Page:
As China attempts to build its own jet engine for military and commercial use, China has unveiled new orders for its passenger jet at the country’s main airshow in Zhuhai, from Reuters:
The C919 is designed to challenge Airbus (EAD.PA) and Boeing (BA.N) in the largest segment of the $100 billion annual jetliner market.
Tuesday’s orders for the 150-seat jet boosted the official tally to 380, reaching the state-owned manufacturer’s declared breakeven point of 300-400 orders.
However, Western analysts say it will be some time before the aircraft, due to make its maiden flight in 2014, proves both its technical worth and its financial viability.
“You can always build a jet — you can practically Google it, in fact,” said Virginia-based aerospace analyst Richard Aboulafia. “But the real skill is creating something the market wants and then selling and financing it.”
China is still largely dependent on other countries, such as Russia, for its military aircraft, but, according to AFP, a new stealth fighter jet has been revealed at the airshow:
Industry giant China Aviation Industry Corporation (AVIC) displayed its “Yi Long” drone, called Wing Loong in English, at the opening of China’s premier airshow in the southern city of Zhuhai, state media said.
AVIC, which makes both military and civil aircraft, also showed a model of a new generation fighter jet that Chinese media said was the J-31, a stealth plane whose existence was only recently known to the public.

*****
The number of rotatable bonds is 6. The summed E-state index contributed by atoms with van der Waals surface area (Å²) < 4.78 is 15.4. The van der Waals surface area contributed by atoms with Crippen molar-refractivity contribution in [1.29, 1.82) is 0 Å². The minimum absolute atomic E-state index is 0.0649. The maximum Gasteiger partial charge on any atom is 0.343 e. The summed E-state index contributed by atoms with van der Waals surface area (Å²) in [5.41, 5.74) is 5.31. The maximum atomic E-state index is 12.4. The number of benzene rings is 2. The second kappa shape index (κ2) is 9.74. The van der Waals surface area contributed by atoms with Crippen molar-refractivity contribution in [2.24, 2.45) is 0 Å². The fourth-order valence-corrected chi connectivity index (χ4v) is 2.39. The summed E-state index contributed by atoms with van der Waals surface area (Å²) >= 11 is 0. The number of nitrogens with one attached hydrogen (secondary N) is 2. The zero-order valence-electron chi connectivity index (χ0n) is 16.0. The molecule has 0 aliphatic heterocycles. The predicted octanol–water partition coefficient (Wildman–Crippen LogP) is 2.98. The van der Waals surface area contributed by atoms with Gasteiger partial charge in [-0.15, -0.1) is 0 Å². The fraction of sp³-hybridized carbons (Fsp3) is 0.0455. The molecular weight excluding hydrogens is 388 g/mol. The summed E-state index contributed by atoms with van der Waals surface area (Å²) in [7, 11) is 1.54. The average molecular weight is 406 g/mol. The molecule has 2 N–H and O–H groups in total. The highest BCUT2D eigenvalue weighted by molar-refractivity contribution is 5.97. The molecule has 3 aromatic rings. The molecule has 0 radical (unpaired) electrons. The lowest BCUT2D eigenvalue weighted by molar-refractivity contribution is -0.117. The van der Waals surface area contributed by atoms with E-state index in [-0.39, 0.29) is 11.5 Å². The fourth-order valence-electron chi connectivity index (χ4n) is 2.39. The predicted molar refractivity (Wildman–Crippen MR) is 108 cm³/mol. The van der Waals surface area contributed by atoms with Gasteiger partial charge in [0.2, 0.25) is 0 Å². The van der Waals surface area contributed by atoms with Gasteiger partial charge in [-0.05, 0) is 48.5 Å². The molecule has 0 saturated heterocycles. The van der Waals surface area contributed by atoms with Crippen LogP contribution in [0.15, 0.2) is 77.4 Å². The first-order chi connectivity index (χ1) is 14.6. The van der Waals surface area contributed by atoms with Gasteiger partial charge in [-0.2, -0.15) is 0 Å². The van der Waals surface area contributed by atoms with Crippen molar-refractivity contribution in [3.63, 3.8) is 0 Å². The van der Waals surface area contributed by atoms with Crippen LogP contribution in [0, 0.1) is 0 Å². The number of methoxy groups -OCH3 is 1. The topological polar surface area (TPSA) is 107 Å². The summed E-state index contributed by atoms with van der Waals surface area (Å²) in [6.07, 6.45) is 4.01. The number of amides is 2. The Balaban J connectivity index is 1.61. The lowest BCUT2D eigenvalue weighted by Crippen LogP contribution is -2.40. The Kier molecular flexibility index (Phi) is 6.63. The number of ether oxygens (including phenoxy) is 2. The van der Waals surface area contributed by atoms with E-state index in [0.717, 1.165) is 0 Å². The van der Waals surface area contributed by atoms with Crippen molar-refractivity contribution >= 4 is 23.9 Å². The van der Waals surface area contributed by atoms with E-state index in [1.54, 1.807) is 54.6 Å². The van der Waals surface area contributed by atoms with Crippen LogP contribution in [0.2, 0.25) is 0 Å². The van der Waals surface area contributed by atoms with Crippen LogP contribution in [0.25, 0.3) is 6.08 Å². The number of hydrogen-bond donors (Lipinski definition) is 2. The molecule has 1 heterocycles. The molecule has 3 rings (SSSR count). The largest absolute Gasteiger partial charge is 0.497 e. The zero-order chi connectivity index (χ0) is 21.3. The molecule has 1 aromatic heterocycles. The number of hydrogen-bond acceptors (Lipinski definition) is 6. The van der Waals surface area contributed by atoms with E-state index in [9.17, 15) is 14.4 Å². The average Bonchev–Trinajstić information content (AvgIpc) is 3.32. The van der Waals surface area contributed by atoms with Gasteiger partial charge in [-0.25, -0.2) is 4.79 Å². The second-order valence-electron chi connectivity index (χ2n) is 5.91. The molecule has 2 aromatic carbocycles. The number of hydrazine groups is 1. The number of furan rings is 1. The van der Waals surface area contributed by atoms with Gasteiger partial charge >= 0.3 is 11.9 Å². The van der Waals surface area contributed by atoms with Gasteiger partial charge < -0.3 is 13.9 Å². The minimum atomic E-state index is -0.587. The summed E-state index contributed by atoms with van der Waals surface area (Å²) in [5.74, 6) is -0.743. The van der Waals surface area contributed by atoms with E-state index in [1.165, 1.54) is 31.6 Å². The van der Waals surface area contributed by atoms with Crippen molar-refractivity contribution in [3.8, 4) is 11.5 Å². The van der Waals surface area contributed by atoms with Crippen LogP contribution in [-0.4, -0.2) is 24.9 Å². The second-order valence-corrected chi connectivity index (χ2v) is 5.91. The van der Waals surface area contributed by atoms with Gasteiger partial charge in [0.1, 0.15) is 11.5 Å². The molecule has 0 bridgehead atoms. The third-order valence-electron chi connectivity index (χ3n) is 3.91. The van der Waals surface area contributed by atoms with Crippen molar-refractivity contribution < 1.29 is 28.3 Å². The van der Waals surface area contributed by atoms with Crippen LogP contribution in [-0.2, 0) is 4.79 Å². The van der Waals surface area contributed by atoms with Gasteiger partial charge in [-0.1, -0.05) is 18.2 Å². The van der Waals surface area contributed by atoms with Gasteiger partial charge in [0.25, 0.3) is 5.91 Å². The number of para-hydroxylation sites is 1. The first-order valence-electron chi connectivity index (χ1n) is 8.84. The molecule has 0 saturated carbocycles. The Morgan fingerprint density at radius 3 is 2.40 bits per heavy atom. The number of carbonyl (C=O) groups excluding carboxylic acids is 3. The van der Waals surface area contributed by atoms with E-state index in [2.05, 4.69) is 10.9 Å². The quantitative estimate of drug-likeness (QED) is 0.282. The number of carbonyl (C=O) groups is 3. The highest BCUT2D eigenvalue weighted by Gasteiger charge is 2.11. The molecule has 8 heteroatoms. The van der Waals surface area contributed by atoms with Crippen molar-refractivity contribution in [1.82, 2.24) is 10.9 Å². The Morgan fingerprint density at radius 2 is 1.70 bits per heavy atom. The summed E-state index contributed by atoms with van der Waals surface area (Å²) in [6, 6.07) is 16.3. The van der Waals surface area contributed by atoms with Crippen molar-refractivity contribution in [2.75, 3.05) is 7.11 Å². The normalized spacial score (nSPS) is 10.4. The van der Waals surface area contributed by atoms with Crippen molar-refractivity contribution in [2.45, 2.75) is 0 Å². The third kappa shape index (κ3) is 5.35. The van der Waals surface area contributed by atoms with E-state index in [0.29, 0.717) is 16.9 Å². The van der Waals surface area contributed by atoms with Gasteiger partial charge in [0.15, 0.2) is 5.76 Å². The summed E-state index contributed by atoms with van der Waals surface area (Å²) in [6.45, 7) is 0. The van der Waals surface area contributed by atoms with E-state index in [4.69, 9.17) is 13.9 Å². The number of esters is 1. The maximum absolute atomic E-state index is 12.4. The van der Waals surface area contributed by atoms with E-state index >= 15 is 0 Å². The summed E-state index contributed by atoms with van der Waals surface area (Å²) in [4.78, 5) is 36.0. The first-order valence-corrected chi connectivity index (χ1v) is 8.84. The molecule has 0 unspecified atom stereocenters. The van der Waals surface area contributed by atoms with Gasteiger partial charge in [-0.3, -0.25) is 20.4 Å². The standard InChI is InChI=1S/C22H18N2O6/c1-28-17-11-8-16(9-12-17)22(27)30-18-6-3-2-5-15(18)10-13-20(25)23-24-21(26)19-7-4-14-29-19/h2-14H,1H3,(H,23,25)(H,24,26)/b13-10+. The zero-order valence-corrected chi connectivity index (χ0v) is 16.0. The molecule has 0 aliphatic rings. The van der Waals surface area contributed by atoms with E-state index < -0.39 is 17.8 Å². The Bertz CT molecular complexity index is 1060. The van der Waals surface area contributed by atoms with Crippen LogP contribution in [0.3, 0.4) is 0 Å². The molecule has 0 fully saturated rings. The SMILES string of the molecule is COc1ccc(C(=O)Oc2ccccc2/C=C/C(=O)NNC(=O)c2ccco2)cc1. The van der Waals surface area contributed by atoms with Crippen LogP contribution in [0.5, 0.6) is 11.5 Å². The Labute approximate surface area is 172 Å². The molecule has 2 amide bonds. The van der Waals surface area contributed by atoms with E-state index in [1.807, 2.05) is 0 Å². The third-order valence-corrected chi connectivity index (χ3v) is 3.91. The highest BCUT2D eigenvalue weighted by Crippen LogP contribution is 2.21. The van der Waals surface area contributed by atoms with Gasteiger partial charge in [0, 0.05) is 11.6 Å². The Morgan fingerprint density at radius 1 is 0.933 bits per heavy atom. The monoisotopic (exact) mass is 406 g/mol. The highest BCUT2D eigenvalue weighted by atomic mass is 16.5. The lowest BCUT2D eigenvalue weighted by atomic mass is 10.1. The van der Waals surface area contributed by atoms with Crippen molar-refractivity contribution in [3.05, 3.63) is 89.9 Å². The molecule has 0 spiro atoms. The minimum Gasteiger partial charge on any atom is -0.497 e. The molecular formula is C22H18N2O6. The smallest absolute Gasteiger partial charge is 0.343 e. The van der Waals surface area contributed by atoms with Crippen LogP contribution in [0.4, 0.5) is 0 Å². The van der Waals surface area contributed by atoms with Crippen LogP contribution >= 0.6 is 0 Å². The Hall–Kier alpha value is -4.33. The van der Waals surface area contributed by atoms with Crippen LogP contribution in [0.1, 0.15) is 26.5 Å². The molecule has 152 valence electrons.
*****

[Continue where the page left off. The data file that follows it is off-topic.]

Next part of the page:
The Chinese drone resembles the Predator manufactured by US-based General Atomics Aeronautical Systems, used by the US military, but is likely priced far more cheaply, Chang said, adding the Wing Loong had already been exported.
China’s first stealth fighter, the J-20, was unveiled in early 2011 but is not expected to enter service until 2018.
Aside from building commercial liners and stealth fighters, Chinese state media has announced that China will open up more airspace at lower altitudes, Xinhua reports:
China will carry out reforms next year to further open up low-altitude airspace to private airplanes with communication and surveillance facilities already built to ensure flight safety.
The announcement was made by Ma Xin, an official with the state air traffic control commission, at the 9th China International Aviation and Aerospace Exhibition that opened on Tuesday. The six-day event, in the southern city of Zhuhai in Guangdong Province, is attended by nearly 650 companies from 39 countries and regions.
Communication and surveilance facilities aimed to ensure low-altitude flight safety have been constructed in major districts of Changchun and Guangzhou and on the Hainan Island, according to Ma.
Opening the airspace is expected to promote China’s general aviation industry, including the purchase and use of private planes. There is potential for market growth in this area but it has been impeded by the country’s restrictions on airspace use.
Read more about China’s airline industry, via CDT.